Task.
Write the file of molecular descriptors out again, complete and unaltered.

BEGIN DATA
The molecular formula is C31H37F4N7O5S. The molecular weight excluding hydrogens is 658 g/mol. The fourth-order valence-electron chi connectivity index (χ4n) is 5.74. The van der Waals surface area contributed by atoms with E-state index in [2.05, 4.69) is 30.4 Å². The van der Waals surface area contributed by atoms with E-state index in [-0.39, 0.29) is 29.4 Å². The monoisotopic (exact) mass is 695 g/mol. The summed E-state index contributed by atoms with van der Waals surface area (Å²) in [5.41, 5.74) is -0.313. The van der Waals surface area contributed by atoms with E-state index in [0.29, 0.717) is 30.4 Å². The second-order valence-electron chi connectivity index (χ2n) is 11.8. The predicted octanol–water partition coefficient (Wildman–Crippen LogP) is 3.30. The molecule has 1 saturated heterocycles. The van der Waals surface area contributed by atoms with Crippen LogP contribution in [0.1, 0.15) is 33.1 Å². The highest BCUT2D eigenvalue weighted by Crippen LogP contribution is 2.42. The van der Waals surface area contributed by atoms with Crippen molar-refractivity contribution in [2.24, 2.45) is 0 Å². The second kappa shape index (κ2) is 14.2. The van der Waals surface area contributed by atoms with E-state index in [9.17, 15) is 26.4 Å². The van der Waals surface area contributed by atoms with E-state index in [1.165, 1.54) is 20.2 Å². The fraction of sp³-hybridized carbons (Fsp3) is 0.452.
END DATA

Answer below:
The molecular formula is C31H37F4N7O5S. The molecular weight excluding hydrogens is 658 g/mol. The fourth-order valence-electron chi connectivity index (χ4n) is 5.74. The van der Waals surface area contributed by atoms with E-state index in [2.05, 4.69) is 30.4 Å². The van der Waals surface area contributed by atoms with E-state index in [-0.39, 0.29) is 29.4 Å². The monoisotopic (exact) mass is 695 g/mol. The summed E-state index contributed by atoms with van der Waals surface area (Å²) in [5.41, 5.74) is -0.313. The van der Waals surface area contributed by atoms with E-state index in [0.29, 0.717) is 30.4 Å². The second-order valence-electron chi connectivity index (χ2n) is 11.8. The predicted octanol–water partition coefficient (Wildman–Crippen LogP) is 3.30. The molecule has 1 saturated heterocycles. The van der Waals surface area contributed by atoms with Crippen LogP contribution in [0.1, 0.15) is 33.1 Å². The highest BCUT2D eigenvalue weighted by Crippen LogP contribution is 2.42. The van der Waals surface area contributed by atoms with Crippen molar-refractivity contribution in [2.24, 2.45) is 0 Å². The second kappa shape index (κ2) is 14.2. The van der Waals surface area contributed by atoms with E-state index in [9.17, 15) is 26.4 Å². The van der Waals surface area contributed by atoms with E-state index in [1.165, 1.54) is 20.2 Å². The fraction of sp³-hybridized carbons (Fsp3) is 0.452.